posted on May, 5 2011 @ 04:10 PM
Originally posted by Intelearthling
I don't see why anti-matter shouldn't obey the laws of gravity. It's just the opposite charge of 'regular' matter. Nothing changes in the
That was the first thing I wondered out loud too - but then it got me thinking:
If particles of the same mass but opposite charge produce an anti-gravity effect, this should hold all sorts of clues into the missing link between
electromagnetism and the force of gravity. Oh snap!
Originally posted by GalacticJoe
Does that mean, that the outer reaches of the universe would be filled with a vast shell of antimatter?
I think you could look at it more like pouring water into oil. Little "drops" cling together to form galaxies, while simultaneously being repelled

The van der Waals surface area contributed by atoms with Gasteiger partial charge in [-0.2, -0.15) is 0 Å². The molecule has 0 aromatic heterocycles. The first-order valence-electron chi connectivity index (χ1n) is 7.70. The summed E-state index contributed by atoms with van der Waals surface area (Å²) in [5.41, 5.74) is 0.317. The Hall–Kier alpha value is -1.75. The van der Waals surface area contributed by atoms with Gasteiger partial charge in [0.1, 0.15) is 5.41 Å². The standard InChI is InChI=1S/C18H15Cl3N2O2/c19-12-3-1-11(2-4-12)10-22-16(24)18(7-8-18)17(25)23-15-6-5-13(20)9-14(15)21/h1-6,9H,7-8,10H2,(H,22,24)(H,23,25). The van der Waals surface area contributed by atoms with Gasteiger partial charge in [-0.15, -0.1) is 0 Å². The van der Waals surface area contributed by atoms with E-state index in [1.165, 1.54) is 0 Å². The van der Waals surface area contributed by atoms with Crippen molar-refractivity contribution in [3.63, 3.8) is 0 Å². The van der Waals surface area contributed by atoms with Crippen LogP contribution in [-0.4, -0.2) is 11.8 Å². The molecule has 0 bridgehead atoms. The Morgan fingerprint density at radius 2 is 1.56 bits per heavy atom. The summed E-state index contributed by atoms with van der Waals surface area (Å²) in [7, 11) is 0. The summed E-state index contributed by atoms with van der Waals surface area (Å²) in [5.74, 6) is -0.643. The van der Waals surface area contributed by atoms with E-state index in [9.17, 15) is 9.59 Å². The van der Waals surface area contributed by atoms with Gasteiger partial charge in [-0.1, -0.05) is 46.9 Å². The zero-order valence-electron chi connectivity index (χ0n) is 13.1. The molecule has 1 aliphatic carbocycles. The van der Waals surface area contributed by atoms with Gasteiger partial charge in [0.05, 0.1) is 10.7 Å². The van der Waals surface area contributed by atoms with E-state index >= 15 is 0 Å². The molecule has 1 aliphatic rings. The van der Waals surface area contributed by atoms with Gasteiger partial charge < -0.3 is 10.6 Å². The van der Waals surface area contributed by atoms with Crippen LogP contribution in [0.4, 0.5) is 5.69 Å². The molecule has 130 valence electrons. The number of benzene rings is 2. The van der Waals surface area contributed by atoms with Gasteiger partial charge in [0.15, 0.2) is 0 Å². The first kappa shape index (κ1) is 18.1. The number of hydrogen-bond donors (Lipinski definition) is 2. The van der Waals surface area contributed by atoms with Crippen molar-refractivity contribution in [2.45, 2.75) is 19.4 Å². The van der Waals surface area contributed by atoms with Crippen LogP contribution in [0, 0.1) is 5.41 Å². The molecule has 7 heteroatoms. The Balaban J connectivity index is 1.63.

by all the water (expanding anti-matter) around them.
Also this makes me wonder: antimatter reacting with matter annihilates both but produces energy. If antimatter exhibits antigravity, wouldn't
antimatter reacting with other antimatter (through collisions stronger than the force of antigravity) possibly produce "antilight" as well? I don't
just mean "darkness", but something that when it encounters regular light, annihilates both into
Couldn't this then simultaneously explain dark matter (why it's invisible to us), dark energy (i.e. antilight and antigravity), and
expansion of the universe despite gravity?
Seems to me there is some very exciting symmetry here, and this research is loaded with potentially profound implications on all of physics, not just
Will be very curious to see what they uncover.